After a quick lunch I hung our food bag on the opposite shore of the beaver pond and then my wife set about stringing our tarp in case of rain - though none was forecast.
We spent a bit of time looking around the area, snapping photos, collecting firewood, lighting the fire with flint and steel, and boiling drinking water. My wife noticed a real abundance of turtles in the pond, so the site became affectionately known as 'Turtleville'.
We were serenaded all day by the sound of spring peepers (frogs). I'm happy to say they weren't as numerous as they'd been a few nights earlier when I'd been here alone with my hammock. They were now just loud enough on this trip to be enjoyable. Dinner that night consisted of a one-pot meal of re-hydrated pasta and meat sauce with grated parmesan cheese.
The next morning we both woke up to the dawn chorus of Robins, White-Breasted Nuthatches, Black-Capped Chickadees, Jays, Oven Birds and other feathered creatures. Most welcome was the sound of Yellow-Rumped Warblers. Warblers are insectivores and with bug season beginning, we are always happy to see and hear lots of warblers. Warblers, fly-catchers, bats, and frogs are what bring the scourge of Ontario campers - the black fly - to an end. Unlike mosquitoes, which have multiple breeding cycles all through spring and summer, black flies only have one breeding cycle in late spring, but it is massive - a true plague in these parts. Thereafter, they are slowly killed off, mostly by insectivores, which is why Black Fly season ends by early summer. For this reason we count warblers among our friends in these parts.
Though we'd slept enough during the night we both were complaining of soreness and stiffness as we emerged from the tent. Sleeping on the ground is a lot harder on the bony parts and lower back than a hammock is. Score another point for hammocking.
After a breakfast of oatmeal with re-hydrated blueberries and coffee I packed some food, a 2-liter folding water flask, and emergency essentials into an ultralight day pack, and with GPS, binoculars, and camera in hand we set out to explore some of the land around us. It was a scorcher for this time of year, with a high of 27C and full sun. We headed west around our beaver pond then turned south where we began picking our way carefully along a large marsh.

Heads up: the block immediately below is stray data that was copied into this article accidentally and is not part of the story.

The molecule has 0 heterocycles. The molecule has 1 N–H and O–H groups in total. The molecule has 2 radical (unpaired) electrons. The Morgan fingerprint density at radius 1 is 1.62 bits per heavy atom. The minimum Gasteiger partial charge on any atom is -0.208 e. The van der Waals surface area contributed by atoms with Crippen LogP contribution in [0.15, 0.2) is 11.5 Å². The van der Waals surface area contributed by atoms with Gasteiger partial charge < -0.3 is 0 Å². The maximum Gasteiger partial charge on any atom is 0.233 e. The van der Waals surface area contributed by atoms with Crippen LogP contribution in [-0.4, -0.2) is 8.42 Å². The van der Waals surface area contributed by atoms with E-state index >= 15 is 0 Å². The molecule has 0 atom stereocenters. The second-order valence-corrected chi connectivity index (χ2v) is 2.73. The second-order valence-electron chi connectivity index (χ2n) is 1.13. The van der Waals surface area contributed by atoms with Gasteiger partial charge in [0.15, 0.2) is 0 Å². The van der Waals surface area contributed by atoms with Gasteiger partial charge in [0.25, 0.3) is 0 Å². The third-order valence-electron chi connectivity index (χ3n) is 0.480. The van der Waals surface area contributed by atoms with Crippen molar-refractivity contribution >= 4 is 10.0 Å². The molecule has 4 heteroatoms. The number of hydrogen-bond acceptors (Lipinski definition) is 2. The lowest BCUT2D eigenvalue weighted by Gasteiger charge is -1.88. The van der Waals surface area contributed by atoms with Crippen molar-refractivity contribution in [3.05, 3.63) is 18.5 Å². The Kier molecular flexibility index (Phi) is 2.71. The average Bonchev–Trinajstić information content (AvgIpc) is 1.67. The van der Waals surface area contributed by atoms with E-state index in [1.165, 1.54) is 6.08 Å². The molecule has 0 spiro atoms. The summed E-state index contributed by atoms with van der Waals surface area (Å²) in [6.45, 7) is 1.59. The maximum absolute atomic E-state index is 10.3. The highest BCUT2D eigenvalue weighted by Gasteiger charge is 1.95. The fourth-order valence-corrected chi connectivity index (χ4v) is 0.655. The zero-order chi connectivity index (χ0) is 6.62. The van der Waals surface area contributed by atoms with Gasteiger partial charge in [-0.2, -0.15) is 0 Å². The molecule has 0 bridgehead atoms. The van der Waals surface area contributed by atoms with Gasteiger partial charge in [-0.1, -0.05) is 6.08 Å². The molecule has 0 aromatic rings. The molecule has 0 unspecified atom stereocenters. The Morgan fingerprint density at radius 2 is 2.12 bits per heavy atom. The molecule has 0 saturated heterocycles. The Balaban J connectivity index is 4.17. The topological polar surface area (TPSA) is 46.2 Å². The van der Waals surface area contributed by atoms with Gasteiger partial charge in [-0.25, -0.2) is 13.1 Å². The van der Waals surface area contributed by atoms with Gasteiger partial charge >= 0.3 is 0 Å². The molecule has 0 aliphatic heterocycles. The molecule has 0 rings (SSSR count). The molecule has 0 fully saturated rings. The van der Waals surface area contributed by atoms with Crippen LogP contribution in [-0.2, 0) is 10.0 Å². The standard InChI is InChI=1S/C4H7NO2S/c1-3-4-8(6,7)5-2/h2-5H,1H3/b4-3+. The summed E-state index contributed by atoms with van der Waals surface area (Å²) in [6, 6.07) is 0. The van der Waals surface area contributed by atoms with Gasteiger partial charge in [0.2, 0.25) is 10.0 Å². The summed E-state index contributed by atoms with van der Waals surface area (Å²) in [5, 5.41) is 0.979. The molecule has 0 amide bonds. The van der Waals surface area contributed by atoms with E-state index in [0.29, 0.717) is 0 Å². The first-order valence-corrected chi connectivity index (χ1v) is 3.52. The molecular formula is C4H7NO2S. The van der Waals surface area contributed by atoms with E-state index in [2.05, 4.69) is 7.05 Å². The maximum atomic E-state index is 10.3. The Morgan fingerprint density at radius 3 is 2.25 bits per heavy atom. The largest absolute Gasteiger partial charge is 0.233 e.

Our plan was to circle this wetland counter-clockwise in the hopes of finding a campsite where we could swim.
In most respects our Turtleville campsite was perfect, but the beaver pond was too shallow for a swim and, like most beaver ponds, it was filled with easily disturbed organic material on the bottom that made it impossible to even wade into without stirring it all up into an unpleasant soup of rotting vegetation and muck. Our goal therefore was to find a pond or creek that had better flow, greater depth, and less turbidity. On a hot day like this, a swim was what my wife wanted most. She had nagged me to bring the camp suds in the day pack so we could rinse off if we had any luck, but I was not optimistic we'd find anything better than what is pictured below.
Upon reaching the far side of this large marsh we found an area where we could, with care, cross back to the side we'd started on by using fallen logs as balance beams over the wet parts or hop from spongy moss bed to spongy moss bed. We managed to both get across without getting a soaker.
As we approached our camp it was only late morning so my wife entered coordinates into our GPS for a wetland to the west of Turtleville camp and we took advantage of the water around us to drink through a filter straw permitting us to conserve the boiled drinking water in our flasks for later.
Here is the route we followed to the wetland area west of Turtleville campsite:
To our surprise we happened upon a freshly axe-blazed trail made by hunters. We followed it a short distance but soon abandoned it as it didn't lead toward our westerly goal. According to our standard procedure, we stuck to higher ground for easier travel until we had no choice but to head down toward the wetland we wanted to explore.